Deutsche Telekom and Ericsson top 100Gbps over microwave link

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The companies claim a “landmark” data transmission rate by consistently topping 100Gbps in a trial microwave link over 1.5km.

Conducted at the Deutsche Telekom Service Center in Athens, the partners say the joint innovation project represents a “major technical breakthrough”, achieving throughput speeds over ten times greater than commercial solutions on similar 70/80 GHz millimetre wave spectrum.

During the mid-April trial, transmission rates were consistently above 100Gbps, with telecom-grade (higher than 99.995%) availability and peak rates reaching 140Gbps.

The trial follows an earlier test conducted by the two companies in late 2018 where they were able to successfully achieve 40 Gbps via a millimetre wave link over 1.4 km.

Importance for 5G

The companies note that as well as confirming the potential of microwave technology over millimetre-wave spectrum (70/80 GHz and above) as a fronthaul and backhaul solution for 5G and beyond, the trial showed the importance of applying spectral-efficient techniques, such as MIMO (multiple input, multiple output), on wireless backhaul technologies to address upcoming 5G radio access demands.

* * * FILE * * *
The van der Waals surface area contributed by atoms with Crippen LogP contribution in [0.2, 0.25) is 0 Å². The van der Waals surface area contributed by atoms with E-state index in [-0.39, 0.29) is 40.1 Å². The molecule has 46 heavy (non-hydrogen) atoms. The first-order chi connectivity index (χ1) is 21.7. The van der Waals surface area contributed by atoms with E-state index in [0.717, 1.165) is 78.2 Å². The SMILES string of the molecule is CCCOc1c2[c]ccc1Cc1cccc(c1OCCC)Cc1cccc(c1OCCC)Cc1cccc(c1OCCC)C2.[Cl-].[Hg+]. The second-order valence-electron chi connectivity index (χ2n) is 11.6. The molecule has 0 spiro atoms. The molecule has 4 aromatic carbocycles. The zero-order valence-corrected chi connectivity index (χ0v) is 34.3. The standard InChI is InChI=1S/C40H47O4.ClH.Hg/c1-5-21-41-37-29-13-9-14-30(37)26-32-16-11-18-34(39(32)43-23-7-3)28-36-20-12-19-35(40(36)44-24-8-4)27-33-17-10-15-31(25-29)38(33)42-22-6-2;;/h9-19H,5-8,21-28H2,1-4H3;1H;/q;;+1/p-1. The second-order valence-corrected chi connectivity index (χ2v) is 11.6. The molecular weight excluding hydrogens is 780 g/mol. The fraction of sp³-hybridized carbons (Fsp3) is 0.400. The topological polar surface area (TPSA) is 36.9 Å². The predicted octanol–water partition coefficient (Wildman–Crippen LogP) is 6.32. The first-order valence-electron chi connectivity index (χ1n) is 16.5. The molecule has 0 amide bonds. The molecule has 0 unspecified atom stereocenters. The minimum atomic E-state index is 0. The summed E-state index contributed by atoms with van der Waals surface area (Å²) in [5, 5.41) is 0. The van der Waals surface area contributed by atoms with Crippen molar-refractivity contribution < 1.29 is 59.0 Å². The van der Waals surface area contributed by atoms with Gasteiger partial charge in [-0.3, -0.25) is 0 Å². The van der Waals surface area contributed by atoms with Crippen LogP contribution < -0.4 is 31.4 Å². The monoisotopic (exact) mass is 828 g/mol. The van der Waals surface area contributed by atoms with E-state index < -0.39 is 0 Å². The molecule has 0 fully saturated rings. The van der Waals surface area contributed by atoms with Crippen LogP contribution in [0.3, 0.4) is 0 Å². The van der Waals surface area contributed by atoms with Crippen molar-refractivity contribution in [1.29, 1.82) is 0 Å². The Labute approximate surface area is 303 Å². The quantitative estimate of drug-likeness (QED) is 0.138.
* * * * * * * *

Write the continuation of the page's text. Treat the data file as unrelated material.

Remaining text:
Alex Jinsung Choi, SVP Strategy & Technology Innovation at Deutsche Telekom, said, “Advanced backhaul solutions will be needed to support high data throughput and enhanced customer experience in the 5G era.

“This milestone confirms the feasibility of microwave over millimetre wave spectrum as an important extension of our portfolio of high-capacity, high-performance transport options for the 5G era. In addition, it represents a game-changing solution for future fronthauling capabilities,” he said.

Microwave

Per Narvinger, Head of Product Area Networks, Ericsson, said that the trial highlights the growing importance of microwave for service providers.

He explained: ”This trial signifies the successful establishment of true fibre capacities over the air using microwave. This means that microwave will be even more relevant for communications service providers in creating redundant networks as a back-up for fibre, or as a way of closing a fibre ring when fibre is not a viable solution.

“By carrying such high capacities, microwave further establishes itself as a key transport technology, capable of delivering the performance requirements of 5G.”